We work in 9 countries in Africa, empowering communities to end hunger.

Ending hunger through the Epicentre Strategy

In nine countries of Africa, our Epicentre Strategy mobilizes clusters of rural villages into “epicentres,” which band together 15,000-25,000 people to create a dynamic centre where communities are mobilized for action to meet their basic needs.

The Epicentre Strategy is an integrated approach that was created in Africa, by Africans, and over the past 20 years has mobilised 122 epicentre communities, reaching 1.6 million people in eight countries across the continent.

This strategy is designed to partner with communities over a period of about eight years after which they graduate to a phase of “sustainable self-reliance,” which means that communities have demonstrated the confidence, capacity and skills to act as agents of their own development, and The Hunger Project begins its exit strategy.

43 of our epicentre communities in Africa have declared their self-reliance. That’s over 665,000 people!

Check out satellite views of our epicentre sites in Africa. See them here:

Read more about the countries in Africa where we are empowering people to end hunger for themselves and their communities.


The Hunger Project–Benin is comprised of 18 epicentres, that’s 311,073 people

Burkina Faso

In Burkina Faso almost 50% of the population is living on less than £1 a day


The Hunger Project–Ethiopia works with people in 195 villages


In Ghana less than half of all women have received secondary education


The Hunger Project-Malawi is currently empowering community partners in 12 epicentre areas


46% of Mozambique’s population are living below the international poverty line of £1 a day


Senegal was the first African country where The Hunger Project began its work


A fifth of all Ugandans still lack access to clean water and live below the poverty line


Zambia struggles with extreme rural poverty and a relatively high HIV/AIDS burden

Irene Sarah an inspirational teacher and farmer during Covid-19

Irene Sarah is a teacher living in Uganda. As soon as Irene Sarah receives her paycheck, the first thing she does is put aside money for food.  “Being a teacher you have to wait for the salary. You have to stock maize, maize flour, beans…because you...

Ophelia is a nurse helping to extended the epicentre’s health outreach

Ophelia lives in Asenema, Ghana, where she works at the health centre. The work can be challenging but Ophelia enjoys her job as a nurse, especially as it allows her to create a a connection with members of her community. The number of clinic...

Grace took a microfinance bank loan, now her business is booming

Grace is a businesswoman living with her husband and six children in Asenema, Ghana. Since taking a microfinance loan, Grace has been able to build her business, which has gone from strength to strength and given her financial independence. Grace...

In Ghana, Seth is bringing positive change in his community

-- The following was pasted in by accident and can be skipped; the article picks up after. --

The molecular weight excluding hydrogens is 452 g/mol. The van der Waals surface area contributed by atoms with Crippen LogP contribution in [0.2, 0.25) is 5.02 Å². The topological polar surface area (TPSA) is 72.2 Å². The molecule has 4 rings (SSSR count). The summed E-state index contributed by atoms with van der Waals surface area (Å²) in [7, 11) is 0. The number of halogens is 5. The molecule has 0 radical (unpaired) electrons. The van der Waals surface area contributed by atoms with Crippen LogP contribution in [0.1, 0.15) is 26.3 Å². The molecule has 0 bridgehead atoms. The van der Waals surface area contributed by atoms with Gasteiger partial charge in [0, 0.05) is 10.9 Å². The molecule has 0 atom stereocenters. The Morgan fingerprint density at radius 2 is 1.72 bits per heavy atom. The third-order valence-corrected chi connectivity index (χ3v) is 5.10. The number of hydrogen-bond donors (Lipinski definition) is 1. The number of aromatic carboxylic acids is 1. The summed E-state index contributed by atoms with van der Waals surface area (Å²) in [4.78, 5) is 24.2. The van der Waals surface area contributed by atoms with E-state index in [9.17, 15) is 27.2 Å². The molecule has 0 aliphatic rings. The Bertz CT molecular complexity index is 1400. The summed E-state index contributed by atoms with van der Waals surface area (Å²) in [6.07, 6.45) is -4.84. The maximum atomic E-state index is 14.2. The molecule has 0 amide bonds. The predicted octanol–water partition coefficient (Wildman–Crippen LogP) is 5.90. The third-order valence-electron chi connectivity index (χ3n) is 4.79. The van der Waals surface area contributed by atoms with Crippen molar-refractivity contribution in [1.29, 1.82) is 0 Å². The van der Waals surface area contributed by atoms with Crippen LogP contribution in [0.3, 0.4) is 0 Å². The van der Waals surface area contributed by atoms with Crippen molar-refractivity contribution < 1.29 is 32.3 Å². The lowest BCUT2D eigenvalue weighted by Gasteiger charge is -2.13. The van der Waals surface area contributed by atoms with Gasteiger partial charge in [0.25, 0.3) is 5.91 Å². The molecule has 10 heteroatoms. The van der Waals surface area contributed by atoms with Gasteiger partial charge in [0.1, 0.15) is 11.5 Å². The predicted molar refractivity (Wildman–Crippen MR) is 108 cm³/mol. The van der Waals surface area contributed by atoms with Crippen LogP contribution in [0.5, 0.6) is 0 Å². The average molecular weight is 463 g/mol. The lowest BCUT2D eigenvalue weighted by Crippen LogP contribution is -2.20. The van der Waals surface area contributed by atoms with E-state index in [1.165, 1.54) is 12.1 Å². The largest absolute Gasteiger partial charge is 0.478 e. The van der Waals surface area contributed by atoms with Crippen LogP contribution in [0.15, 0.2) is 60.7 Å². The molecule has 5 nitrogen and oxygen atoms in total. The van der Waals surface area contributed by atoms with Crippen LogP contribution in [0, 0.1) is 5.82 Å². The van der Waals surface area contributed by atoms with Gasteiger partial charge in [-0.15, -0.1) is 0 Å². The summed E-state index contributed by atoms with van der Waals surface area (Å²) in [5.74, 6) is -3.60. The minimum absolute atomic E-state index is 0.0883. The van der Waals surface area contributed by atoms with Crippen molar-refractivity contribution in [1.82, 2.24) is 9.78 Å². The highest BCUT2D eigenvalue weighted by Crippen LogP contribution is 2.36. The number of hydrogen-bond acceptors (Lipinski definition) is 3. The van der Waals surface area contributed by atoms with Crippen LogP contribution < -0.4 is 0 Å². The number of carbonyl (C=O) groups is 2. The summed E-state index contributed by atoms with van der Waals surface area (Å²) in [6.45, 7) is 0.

Seth has been engaged with The Hunger Project’s activities since they started in Obenyemi, Ghana.   He was one of the leaders who mobilized the community to start the construction of the epicentre with a clinic and a bank.  “Previously we were...

Teresa is empowering women and educating her community on HIV

Teresa and her husband live in Obeyemi, Ghana. Their children are all married and work in other villages.  Teresa has been involved with The Hunger Project since they started in her area, and she was actively involved in the construction of...

Alberta is a health education champion and an aspiring midwife

Alberta works at a health clinic located in the epicentre building in Obenyemi, Ghana. The distance from her workplace and home means that she spends two weeks working in Obenyemi and then travels to Accra for a weekend to see her husband. Alberta...

Thanks to her business, Rebecka is able to send her children to school

Rebecka is a farmer, and she processes and sells palm oil in Boti, Ghana. She is married and has five children.  Rebecka has participated in the microfinance programme implemented in her community by The Hunger Project. Thanks to this...

Abraham has grown his agricultural business, enabling his children to attend school

Abraham is a farmer, husband and farther living in Obenyemi, Ghana. The agriculture industry engages just over half of the country's labour force. The industry make up a large portion of Ghana's economy whilst also providing 90% of the country's...

Regina helped build an epicentre for her community in Ghana

Regina is divorced and lives with her two daughters, aged 14 and 21, outside Obenyemi, Ghana. Both her daughters are in education. Regina is a farmer and grows maize and ocher to support her family. She has joined The Hunger Project's microfinance...

Reforestation projects aim to reverse soil erosion in Ethiopia

In the Machakel region of north-eastern Ethiopia, at first glance, there doesn't seem to be much going on. In the rainy season, the grass grows well, and the hills are green. But if you look a little closer, you will see significant erosion on the...

Photography credits: Banner image, Benin, Ethiopia, Senegal – Johannes Ode.  Mozambique – Ivan Barros